Sunday is my last broadcast as host of Weekend All Things Considered at NPR West. I'm moving back to Boston, and with packing well underway, after the broadcast I'll be sleeping between piles of hastily labeled boxes.
Weirdly, a couple of weeks ago I experienced a nightmare version of this very scene, when I attended a show called The Object Lesson at the Kirk Douglas Theatre in Culver City, Calif.
"This is not respectable theater. I don't even know if it is theater," jokes Geoff Sobelle, the creator and star of the show.
Sobelle, whose background is in performance art and magic, has transformed the inside of the theater: There's no distinction between stage and seats, between performer and audience. Boxes of all shapes and sizes are everywhere — on the floor, covering the seats, stacked halfway to the rafters. And most of those boxes are labeled — "report cards," "8th through 12th grade," "packs of incomplete playing cards" — not that that helps make sense of anything.
There's no stage as such; the audience and performers are all in the same space. The only place to sit is the floor, or on the boxes labeled "seat." Everyone is encouraged to open up the boxes, see, touch, even smell what's inside — all before Sobelle even enters the space.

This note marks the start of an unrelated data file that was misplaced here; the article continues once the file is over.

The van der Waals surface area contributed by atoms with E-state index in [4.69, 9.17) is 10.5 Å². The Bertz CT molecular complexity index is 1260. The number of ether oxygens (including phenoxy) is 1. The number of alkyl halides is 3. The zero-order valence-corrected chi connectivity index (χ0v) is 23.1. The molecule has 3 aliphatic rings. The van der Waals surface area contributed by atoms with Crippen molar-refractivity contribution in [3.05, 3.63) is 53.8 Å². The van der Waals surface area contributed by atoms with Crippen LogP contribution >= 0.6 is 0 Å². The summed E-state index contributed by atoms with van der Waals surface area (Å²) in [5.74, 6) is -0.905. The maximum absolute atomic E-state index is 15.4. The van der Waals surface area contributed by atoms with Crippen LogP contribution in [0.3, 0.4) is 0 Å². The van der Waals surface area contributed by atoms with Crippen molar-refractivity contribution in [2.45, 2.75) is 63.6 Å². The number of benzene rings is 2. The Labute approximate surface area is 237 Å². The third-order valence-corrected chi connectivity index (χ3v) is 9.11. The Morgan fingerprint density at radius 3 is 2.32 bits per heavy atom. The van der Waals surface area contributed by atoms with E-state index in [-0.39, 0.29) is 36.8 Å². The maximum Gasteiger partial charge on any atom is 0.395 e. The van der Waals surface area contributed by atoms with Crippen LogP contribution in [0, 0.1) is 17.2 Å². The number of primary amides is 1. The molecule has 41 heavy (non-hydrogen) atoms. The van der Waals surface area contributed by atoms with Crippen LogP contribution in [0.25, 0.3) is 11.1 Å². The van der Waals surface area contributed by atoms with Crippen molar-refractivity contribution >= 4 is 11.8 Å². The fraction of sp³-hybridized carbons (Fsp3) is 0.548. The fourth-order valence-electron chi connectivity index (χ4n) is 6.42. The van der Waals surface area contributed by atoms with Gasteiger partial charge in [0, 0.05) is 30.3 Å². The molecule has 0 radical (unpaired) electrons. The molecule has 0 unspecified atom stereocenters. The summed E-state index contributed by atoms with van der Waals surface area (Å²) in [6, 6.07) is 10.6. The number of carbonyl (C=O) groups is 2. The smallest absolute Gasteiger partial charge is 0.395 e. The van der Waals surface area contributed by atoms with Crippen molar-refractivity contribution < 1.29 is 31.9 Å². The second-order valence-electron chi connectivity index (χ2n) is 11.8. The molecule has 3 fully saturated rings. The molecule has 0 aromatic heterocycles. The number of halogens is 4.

Thanks to the interaction with these weird, wonderful and random objects, by the time he does appear, the wall between him and the audience is already down. As Sobelle flits among his objects, which bring out stories and monologues — he's interacting with all of us. Some are called upon to provide a catalogue of their own objects — the contents of purses or pockets.
At one point, an audience member was asked to answer the phone. Before she knew it, she was on a dinner date with Sobelle. He made her dinner using a random assembly of what's around — a table, a box of food and a pair of ice skates, which he used as cutlery.
"It's meant to be an improvised, crazy night that you don't expect," says Sobelle, "but somehow all these things come together and you have this inspiring night of romance."
The audience member was such a great sport, I actually thought she was a paid actor, but she was just one of us. The weirdest thing about it all is that when the scene ends with the couple breaking up, there's a real, palpable emotional moment — even though it's all total theatrical fakery.
"By going up to somebody and having them have a real experience, they've just performed a kind of documentary of seeing their own house in boxes," Sobelle says.
He says it happens every time, and not just with the people he pulls up to perform. This show is weird and fun, but Sobelle says there's a real point to it all.
"It's a meditation on our relationship to things, and to objects and stuff."
He says he was inspired by George Carlin's 1986 stand-up routine, in which Carlin comments on society's obsession with stuff.
"That's what your house is: a place for your stuff with a cover on it," Carlin says in the monologue.
Sobelle is constantly amazed at how easily people attach their own meaning to the thousands of objects he's assembled. At one recent performance, a woman in the audience latched onto one particular object and wouldn't let go. It was a figurine of an AT-AT, the four-legged walker from Star Wars.